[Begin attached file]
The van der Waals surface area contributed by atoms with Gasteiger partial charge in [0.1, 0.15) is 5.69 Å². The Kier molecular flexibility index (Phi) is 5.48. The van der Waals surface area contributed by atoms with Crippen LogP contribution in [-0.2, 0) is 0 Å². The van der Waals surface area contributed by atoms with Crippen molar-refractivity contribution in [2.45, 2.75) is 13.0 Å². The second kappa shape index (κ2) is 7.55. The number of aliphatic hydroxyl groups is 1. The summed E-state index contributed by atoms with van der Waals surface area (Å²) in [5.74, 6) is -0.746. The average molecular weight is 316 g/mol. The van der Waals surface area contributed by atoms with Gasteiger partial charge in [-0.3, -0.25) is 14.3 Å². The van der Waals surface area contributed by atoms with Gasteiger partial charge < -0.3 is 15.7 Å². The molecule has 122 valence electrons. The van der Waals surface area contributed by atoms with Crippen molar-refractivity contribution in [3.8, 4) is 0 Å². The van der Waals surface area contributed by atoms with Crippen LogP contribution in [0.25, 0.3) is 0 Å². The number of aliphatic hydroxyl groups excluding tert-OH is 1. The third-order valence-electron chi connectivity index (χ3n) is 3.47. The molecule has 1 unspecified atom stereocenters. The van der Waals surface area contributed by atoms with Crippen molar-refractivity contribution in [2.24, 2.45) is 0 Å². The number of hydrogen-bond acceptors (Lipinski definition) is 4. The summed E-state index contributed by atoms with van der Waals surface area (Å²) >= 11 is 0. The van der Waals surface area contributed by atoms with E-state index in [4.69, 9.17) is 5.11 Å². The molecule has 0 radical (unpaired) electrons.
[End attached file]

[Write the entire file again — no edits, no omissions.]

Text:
The van der Waals surface area contributed by atoms with Gasteiger partial charge in [0.1, 0.15) is 5.69 Å². The Kier molecular flexibility index (Phi) is 5.48. The van der Waals surface area contributed by atoms with Crippen LogP contribution in [-0.2, 0) is 0 Å². The van der Waals surface area contributed by atoms with Crippen molar-refractivity contribution in [2.45, 2.75) is 13.0 Å². The second kappa shape index (κ2) is 7.55. The number of aliphatic hydroxyl groups is 1. The summed E-state index contributed by atoms with van der Waals surface area (Å²) in [5.74, 6) is -0.746. The average molecular weight is 316 g/mol. The van der Waals surface area contributed by atoms with Gasteiger partial charge in [-0.3, -0.25) is 14.3 Å². The van der Waals surface area contributed by atoms with Gasteiger partial charge < -0.3 is 15.7 Å². The molecule has 122 valence electrons. The van der Waals surface area contributed by atoms with Crippen molar-refractivity contribution in [3.8, 4) is 0 Å². The van der Waals surface area contributed by atoms with Crippen LogP contribution in [0.25, 0.3) is 0 Å². The number of aliphatic hydroxyl groups excluding tert-OH is 1. The third-order valence-electron chi connectivity index (χ3n) is 3.47. The molecule has 1 unspecified atom stereocenters. The van der Waals surface area contributed by atoms with Crippen molar-refractivity contribution in [2.24, 2.45) is 0 Å². The number of hydrogen-bond acceptors (Lipinski definition) is 4. The summed E-state index contributed by atoms with van der Waals surface area (Å²) >= 11 is 0. The van der Waals surface area contributed by atoms with E-state index in [4.69, 9.17) is 5.11 Å². The molecule has 0 radical (unpaired) electrons.